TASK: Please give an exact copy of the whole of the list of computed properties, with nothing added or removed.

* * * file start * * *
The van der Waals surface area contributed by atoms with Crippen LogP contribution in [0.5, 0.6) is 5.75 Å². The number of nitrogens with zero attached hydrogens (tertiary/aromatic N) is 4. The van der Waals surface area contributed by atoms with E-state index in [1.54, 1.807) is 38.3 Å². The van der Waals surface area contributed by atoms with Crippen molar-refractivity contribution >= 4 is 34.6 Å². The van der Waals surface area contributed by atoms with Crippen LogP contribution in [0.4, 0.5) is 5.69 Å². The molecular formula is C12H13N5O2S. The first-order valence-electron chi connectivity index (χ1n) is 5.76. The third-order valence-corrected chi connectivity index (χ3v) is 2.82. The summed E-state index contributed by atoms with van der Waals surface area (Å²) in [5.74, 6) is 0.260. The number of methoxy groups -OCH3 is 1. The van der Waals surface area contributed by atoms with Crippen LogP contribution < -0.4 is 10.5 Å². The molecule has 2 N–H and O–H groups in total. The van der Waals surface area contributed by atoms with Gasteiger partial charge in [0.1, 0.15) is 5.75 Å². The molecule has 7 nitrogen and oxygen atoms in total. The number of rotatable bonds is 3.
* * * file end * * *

The van der Waals surface area contributed by atoms with Crippen LogP contribution in [0.5, 0.6) is 5.75 Å². The number of nitrogens with zero attached hydrogens (tertiary/aromatic N) is 4. The van der Waals surface area contributed by atoms with E-state index in [1.54, 1.807) is 38.3 Å². The van der Waals surface area contributed by atoms with Crippen molar-refractivity contribution >= 4 is 34.6 Å². The van der Waals surface area contributed by atoms with Crippen LogP contribution in [0.4, 0.5) is 5.69 Å². The molecular formula is C12H13N5O2S. The first-order valence-electron chi connectivity index (χ1n) is 5.76. The third-order valence-corrected chi connectivity index (χ3v) is 2.82. The summed E-state index contributed by atoms with van der Waals surface area (Å²) in [5.74, 6) is 0.260. The number of methoxy groups -OCH3 is 1. The van der Waals surface area contributed by atoms with Crippen LogP contribution < -0.4 is 10.5 Å². The molecule has 2 N–H and O–H groups in total. The van der Waals surface area contributed by atoms with Gasteiger partial charge in [0.1, 0.15) is 5.75 Å². The molecule has 7 nitrogen and oxygen atoms in total. The number of rotatable bonds is 3.